Symptoms of overwhelm can be physical (nail biting, clumsiness, neck ache); psychological (forgetfulness, rudeness, defensiveness); social (poor hygiene, inadequate boundaries); or spiritual (loss of sense of purpose, unsure of what’s important).
Its triggers are just as individual: a deadline, a certain tone of voice, change.
Noticing these symptoms and triggers is like setting off the two-minute warning buzzer—giving you time to implement your proven intervention techniques.
Write down all the nurturing things you can think of to do when overwhelm begins to visit. They’ll help you reconnect with yourself, to re-collect and re-focus your energy inside. Keep a copy with you and one at home. When you begin to notice your particular symptoms and/or triggers, use the list to remind yourself of things that have worked in the past. Here are just a few suggestions. Be as creative as you want.
• Breathe. Remember the breath’s metaphor: Let in; let go.
• Wrap up in a blanket. Cuddle a doll.
• Dance alone, with or without music. Let your body lead the way.
• Listen to violin, cello or piano music. Let the music elicit tears.
• Light a candle. Maybe it’s one small candle at your work desk or lots of candles around your house.
• Watch a funny video. Laughter has a positive effect on brain chemistry.
• Ask for help. It’s a gift that allows others the opportunity to give.
• Go for a walk. Exercise increases adrenaline and endorphins, the body’s natural antidepressants.
• Lie on the grass outside (weather permitting!). Connect with the earth’s regenerating powers.
• Go to your room—or your car—and sing to yourself. Or hum quietly as you work.
In Thursday’s post I will share some practices you can adopt to get you through overwhelm. Stay tuned!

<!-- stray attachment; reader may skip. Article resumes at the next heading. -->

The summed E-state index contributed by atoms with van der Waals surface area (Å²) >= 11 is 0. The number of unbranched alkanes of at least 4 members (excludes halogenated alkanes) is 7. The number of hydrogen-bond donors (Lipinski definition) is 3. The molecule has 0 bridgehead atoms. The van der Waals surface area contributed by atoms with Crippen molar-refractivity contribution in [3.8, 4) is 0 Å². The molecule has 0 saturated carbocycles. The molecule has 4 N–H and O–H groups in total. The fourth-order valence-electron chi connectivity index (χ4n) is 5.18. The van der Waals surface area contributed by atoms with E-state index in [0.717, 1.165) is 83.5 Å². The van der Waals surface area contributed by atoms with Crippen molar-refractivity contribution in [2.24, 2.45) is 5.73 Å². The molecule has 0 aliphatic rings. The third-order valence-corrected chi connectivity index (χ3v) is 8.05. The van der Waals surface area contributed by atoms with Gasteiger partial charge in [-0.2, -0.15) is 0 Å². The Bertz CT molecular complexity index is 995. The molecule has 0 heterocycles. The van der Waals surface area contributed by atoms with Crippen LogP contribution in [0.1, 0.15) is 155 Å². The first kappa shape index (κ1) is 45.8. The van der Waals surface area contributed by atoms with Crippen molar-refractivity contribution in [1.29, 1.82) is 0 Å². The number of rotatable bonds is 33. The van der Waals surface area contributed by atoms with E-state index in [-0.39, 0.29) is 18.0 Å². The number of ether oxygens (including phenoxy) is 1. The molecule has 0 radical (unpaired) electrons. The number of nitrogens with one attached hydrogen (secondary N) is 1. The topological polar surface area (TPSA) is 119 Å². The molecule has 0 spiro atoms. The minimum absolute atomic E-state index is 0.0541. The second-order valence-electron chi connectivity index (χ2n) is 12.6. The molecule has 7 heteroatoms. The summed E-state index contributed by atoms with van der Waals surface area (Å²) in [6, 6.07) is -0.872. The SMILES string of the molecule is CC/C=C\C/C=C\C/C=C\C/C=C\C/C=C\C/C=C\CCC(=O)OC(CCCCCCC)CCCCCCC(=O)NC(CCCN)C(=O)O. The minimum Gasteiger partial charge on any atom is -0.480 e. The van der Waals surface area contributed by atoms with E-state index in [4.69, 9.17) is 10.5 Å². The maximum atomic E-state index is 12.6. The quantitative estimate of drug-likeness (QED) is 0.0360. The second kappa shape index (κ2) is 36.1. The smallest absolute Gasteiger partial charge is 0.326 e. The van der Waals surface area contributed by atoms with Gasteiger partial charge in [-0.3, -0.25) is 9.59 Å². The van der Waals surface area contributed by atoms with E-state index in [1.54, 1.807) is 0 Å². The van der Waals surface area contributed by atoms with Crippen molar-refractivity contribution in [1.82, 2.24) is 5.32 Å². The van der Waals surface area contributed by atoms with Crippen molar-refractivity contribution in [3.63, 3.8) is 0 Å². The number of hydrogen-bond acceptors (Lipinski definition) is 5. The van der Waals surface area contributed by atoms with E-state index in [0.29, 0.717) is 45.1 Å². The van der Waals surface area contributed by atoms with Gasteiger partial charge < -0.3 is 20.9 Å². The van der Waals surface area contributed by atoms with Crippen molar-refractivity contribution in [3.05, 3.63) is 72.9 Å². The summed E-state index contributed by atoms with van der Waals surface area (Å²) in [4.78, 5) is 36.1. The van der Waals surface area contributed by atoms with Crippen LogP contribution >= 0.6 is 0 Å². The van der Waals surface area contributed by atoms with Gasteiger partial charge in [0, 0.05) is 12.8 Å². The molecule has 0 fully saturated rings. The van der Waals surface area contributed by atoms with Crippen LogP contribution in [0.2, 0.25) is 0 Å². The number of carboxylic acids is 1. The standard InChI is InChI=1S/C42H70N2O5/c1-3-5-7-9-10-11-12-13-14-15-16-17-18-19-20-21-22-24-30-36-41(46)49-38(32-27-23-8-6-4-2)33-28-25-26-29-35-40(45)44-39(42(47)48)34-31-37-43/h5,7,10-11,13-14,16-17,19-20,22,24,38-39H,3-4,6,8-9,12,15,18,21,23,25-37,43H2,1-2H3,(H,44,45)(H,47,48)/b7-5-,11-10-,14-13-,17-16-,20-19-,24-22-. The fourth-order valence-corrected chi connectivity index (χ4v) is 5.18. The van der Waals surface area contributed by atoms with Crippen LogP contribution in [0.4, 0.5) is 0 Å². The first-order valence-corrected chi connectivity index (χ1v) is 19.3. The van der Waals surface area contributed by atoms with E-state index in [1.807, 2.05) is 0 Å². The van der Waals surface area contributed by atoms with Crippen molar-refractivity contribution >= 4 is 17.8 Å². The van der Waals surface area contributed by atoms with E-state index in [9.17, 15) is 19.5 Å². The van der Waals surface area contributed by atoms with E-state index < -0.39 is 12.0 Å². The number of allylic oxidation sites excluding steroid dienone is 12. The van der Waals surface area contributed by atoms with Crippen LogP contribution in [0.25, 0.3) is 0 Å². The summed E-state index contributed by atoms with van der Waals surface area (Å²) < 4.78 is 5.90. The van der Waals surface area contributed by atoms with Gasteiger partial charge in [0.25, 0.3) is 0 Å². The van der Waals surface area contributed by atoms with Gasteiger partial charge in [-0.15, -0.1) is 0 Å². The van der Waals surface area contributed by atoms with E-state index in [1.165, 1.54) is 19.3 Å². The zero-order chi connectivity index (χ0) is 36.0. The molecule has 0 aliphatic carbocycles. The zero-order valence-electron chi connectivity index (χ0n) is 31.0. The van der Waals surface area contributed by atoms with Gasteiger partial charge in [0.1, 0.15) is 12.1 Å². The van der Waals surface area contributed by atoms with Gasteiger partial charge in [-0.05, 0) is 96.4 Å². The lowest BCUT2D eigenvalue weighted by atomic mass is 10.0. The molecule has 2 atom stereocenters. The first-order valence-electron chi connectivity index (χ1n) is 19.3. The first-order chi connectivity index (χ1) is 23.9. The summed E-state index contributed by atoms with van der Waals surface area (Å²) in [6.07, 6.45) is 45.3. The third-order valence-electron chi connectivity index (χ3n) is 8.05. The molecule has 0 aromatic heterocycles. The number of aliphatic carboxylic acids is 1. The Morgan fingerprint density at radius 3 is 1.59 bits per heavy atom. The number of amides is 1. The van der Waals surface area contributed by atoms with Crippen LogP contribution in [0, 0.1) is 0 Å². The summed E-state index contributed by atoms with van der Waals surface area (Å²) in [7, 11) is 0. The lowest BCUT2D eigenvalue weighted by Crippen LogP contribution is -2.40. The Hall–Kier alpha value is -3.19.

Posted on : 14-02-2013 | By : Cathy | In : Uncategorized
… And continuing with my post on Tuesday…
Burch and Ghoshal identify four key steps that form the basis of successfully taking action:
Form your intention. To work, your goal must appeal to you emotionally and be something you can define concretely enough so you can clearly visualize its success.
Commit unconditionally to your intention. This is the key step, which the authors liken to “crossing the Rubicon,” Caesar’s irreversible decision that led to his conquest of Rome.
Protect your intention. Once you have made your commitment, you have to protect it from forces both within yourself and your organization.
Disengage from your intention. Unlike Caesar, your Rubicons aren’t life-and-death affairs. You have to define your “stopping rules,” the point of success—or failure—from which you walk away and take up the next challenge.
From the commitment comes both the emotional energy and the focus that are critical to your success. In short, the process of getting things done in business is pretty much the same as in any other aspect of life: The only things that get done are those that you genuinely believe in, and believe will get done.